Recognising and understanding patterns around human psychology is extremely profitable.
For me, this was one of the most obvious trading thesis to pursue. People just can’t stop themselves, emotional reaction is built into our DNA, it’s everywhere. The exchange markets are a perfect example!
Now, I’m going to show you how and why one or two patterns appear in the market…
Before we get going, we need to define the meaning of two things.
- Breaking points
- Support and resistance
When I refer to a ‘break in price’ throughout this article, I’m talking about the point at which indecision is overcome in the market. Some prices are worse for it than others, although it shouldn’t always be assumed as a fixed numerical point.
Support and resistance is simple, as the name suggests. Support is in favour of a price shift and resistance is working against it.
The majority of betting exchange volume is down to a small portion of users, fact.
Just how heavy the skew between trader and punters money is, I don’t know. In the past, others have suggested 70% of the money matched on the exchange is traders.
So when you think about it, all this excess money sloshing about can’t be at value. There has to be a whole host of over-reactions, under-reactions, mistakes, ego, emotion, and indecision at play…
The very fact there is more money than value means there will be excessive reactions. Human emotion just makes things more choppy (and predictable).
Take a look at this image…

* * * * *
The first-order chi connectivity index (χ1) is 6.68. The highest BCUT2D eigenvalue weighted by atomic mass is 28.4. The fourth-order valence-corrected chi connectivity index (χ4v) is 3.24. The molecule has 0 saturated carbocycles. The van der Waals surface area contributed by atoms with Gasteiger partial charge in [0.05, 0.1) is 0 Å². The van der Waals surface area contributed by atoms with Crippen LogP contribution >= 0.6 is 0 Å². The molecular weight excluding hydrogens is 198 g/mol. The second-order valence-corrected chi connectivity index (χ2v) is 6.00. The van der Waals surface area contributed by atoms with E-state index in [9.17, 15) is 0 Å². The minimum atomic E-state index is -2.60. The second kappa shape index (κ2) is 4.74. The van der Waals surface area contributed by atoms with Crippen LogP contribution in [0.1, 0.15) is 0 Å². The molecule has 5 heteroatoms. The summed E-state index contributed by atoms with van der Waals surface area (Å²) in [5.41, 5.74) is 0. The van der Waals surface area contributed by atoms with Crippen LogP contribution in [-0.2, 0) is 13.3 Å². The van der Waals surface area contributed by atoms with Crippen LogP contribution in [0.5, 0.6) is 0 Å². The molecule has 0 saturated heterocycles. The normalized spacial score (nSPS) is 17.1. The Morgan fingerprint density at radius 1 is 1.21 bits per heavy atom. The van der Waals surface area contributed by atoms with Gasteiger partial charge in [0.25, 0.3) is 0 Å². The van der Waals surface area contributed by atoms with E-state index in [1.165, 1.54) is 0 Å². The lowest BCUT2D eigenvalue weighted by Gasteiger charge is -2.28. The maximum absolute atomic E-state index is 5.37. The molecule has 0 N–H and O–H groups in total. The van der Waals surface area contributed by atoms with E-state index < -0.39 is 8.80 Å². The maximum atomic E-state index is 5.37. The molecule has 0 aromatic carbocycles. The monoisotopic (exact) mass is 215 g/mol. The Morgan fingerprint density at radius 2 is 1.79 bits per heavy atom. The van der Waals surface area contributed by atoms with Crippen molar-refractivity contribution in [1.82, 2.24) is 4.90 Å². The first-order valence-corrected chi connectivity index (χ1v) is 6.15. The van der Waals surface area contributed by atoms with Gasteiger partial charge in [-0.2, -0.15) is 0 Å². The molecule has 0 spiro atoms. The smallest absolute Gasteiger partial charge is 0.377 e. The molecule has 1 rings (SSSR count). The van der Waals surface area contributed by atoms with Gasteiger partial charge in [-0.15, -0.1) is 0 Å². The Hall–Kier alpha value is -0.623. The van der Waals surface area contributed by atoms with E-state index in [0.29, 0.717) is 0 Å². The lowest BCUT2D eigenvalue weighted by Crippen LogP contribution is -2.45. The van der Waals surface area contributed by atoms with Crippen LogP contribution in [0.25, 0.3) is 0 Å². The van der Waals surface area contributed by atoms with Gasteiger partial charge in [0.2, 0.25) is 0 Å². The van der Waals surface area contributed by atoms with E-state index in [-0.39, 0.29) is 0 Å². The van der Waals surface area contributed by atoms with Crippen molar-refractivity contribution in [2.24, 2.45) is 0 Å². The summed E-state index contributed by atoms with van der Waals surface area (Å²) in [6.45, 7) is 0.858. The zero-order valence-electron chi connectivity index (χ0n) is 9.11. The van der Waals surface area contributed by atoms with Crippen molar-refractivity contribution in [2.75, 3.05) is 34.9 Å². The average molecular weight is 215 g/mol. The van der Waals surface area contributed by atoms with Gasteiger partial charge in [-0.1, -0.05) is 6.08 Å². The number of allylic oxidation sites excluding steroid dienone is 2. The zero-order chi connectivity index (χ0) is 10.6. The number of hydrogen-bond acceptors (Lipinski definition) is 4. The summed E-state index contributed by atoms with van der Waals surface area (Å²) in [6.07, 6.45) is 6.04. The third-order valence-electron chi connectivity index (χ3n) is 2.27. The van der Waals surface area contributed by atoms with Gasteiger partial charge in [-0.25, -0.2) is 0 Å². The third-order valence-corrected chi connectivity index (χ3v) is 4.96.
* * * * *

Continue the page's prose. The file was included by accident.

See the red line puckering up at similar points? (intersected by the black).
These points of indecision are breaking points. Pressure builds in the market as support battles resistance, when one side of the equation is overpowered the price shifts.
But that’s not all.
From a psychological standpoint, this is interesting. Not only has the market decided it’s true direction, but there are also a group of traders (forming a large portion of market volume) who need to exit their losing position. This is why the price doesn’t move in a smooth line.
Some people are particularly stubborn. They don’t want to exit their position at a loss, so their exit (should they achieve it or not) is a similar point to where they entered. This is also why a previous resistances regularly become support. If you look to the header image on this article the red arrow points to a previous breaking point. Funny how there’s more money there. Also, notice how there’s a spike in volume matched after shortening through the 6.0 price.
Coincidence? I think not.
But realising the market is partly a collection of traders constantly tripping over each other is only half the battle. To steal the safest profit possible, we need to open a position as the price breaks!
Recognising a Break Early…
This leads to the following question: how do you spot a potential breaking point?
Often, there are advanced clues via the traded volumes, race make-up, location, people involved and market stability.
However, you don’t need to predict the future. It’s far easier (and safer) to wait until a price has already broken, read the weight of movement and ride the middle segment. Why take more risk than you have to?
This, of course, requires you to be decisive when decision-making.
It’s worth bearing in mind, there’s less resistance if the market has traded there previously. Also, in places, the market naturally forms additional resistance (something that’s discussed in the trading guide further).
Last but not least, spending a little time with the information on offer can really help you develop a deeper understanding of how market psychology works…